The Story Of The „Most Complicated“ Watch In The World

A „complication“ is a technical term referring to any feature on a watch which is in addition to simply telling the time – and Henry Graves Jr wanted more than anyone else.

The Supercomplication, made by Patek Philippe in 1932, has 24 of them including Westminster chimes, a perpetual calendar, sunrise and sunset times, and a celestial map of New York as seen from Graves’s apartment on Fifth Avenue.

But for a „very flamboyant time he was a strangely quiet man“, says Stacy Perman, author of A Grand Complication. His father was a „figure of the gilded age of American finance“, but Graves was more a man of leisure. He was a banker, but not „nine to five“, notes Perman.

This was the tail end of the „golden age of watchmakers“. „Until the advent of the automobile they were considered the most innovative makers in the world,“ Perman explains.

Graves was an „incredibly keen“ sportsman, which may have drawn him to the increasingly competitive field of watchmaking. The Geneva Observatory Timing contest, the „watch Olympics“ as Perman calls it, pitted timepieces against each other for prizes and Graves took a close interest in it.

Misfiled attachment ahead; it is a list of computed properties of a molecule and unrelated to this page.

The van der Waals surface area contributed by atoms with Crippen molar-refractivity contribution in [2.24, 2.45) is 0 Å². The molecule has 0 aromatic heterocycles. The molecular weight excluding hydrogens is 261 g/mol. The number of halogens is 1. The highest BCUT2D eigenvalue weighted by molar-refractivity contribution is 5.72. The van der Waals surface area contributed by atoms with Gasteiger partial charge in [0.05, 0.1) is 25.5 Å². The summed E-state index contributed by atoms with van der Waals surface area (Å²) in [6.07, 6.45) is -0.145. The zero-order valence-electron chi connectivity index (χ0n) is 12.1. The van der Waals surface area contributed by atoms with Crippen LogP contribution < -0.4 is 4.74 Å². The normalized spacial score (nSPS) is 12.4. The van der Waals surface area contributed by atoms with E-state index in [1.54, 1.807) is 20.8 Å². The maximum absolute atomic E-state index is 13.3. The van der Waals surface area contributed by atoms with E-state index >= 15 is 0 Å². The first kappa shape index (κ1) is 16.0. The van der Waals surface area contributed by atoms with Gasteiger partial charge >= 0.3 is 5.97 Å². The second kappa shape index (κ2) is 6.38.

The Supercomplication was part of an „unofficial competition“ with the automotive pioneer James Packard, says Daryn Schnipper, chairman of Sotheby’s watch division.

A man of „self-made wealth“, Packard was fascinated with complicated watches and had an edge on Graves because of his „engineering mind“, says Perman.

The Packard watch, with 10 complications, had been the „piece de resistance“. It featured the first sky chart ever on a watch – a celestial map of the sky above his home in Ohio made with 500 gold stars.

Graves commissioned the Supercomplication watch in order to beat Packard’s.

It was commissioned in 1925 but was not delivered to him until 1933. It has 900 parts and remains the most complicated watch built without the assistance of computers, according to Sotheby’s. One of its functions shows sidereal time, which is based on the amount of time it takes the Earth to make two consecutive transitions of a meridian by a fixed star. A sidereal day is approximately 23 hours, 56 minutes and 4.1 seconds.


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